The achilles tendon connects the muscles in the back of the calf (lower leg) to the heel bone. If it is overextended, it can tear (rupture), either partially or completely. Achilles tendon rupture is an injury most commonly found in people playing recreational sports, especially those involving explosive acceleration or jumping. It may also occur as a result of falling onto one's feet or stepping into a hole.
Two types of surgery may be performed to repair a ruptured achilles tendon: 1) open surgery, where a surgeon makes a single large incision in the back of the leg, and 2) percutaneous surgery, where a surgeon makes several small incisions rather than one large one. In both types, the surgeon stitches the torn tendon back together through the incision(s). Depending on the condition of the torn tissue, the repair may be reinforced with other tendons (such as the tendon of plantaris or another vestigial muscle), or the surgeon may use a reinforcement mesh (collagen, Artelon or another degradable material). For sedentary patients and those who have vasculopathy or risks for poor healing, percutaneous surgical repair may be a better treatment choice than open surgical repair.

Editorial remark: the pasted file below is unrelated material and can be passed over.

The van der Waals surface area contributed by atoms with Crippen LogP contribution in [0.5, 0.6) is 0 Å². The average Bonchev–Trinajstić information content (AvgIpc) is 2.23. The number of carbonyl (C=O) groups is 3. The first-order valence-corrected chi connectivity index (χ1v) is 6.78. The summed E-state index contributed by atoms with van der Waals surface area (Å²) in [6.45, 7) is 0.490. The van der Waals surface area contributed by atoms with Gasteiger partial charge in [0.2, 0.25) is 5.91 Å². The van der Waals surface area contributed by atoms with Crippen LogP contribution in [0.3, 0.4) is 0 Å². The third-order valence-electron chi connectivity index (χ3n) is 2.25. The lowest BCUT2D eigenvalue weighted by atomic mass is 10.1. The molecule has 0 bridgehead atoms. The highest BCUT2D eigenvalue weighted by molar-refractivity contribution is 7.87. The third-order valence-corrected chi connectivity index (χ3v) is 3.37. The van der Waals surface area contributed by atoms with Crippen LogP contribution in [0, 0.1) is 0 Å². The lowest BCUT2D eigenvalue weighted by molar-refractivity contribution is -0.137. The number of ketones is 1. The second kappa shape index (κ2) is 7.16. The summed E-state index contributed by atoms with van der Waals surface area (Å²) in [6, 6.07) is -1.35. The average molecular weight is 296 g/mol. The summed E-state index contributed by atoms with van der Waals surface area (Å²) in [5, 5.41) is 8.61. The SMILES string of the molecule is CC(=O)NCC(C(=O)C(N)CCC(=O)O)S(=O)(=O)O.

After either type of surgery, a patient will likely wear a cast, walking boot, or similar device for 6 to 12 weeks. Surgery may be delayed for about a week after the rupture to allow for swelling to go down.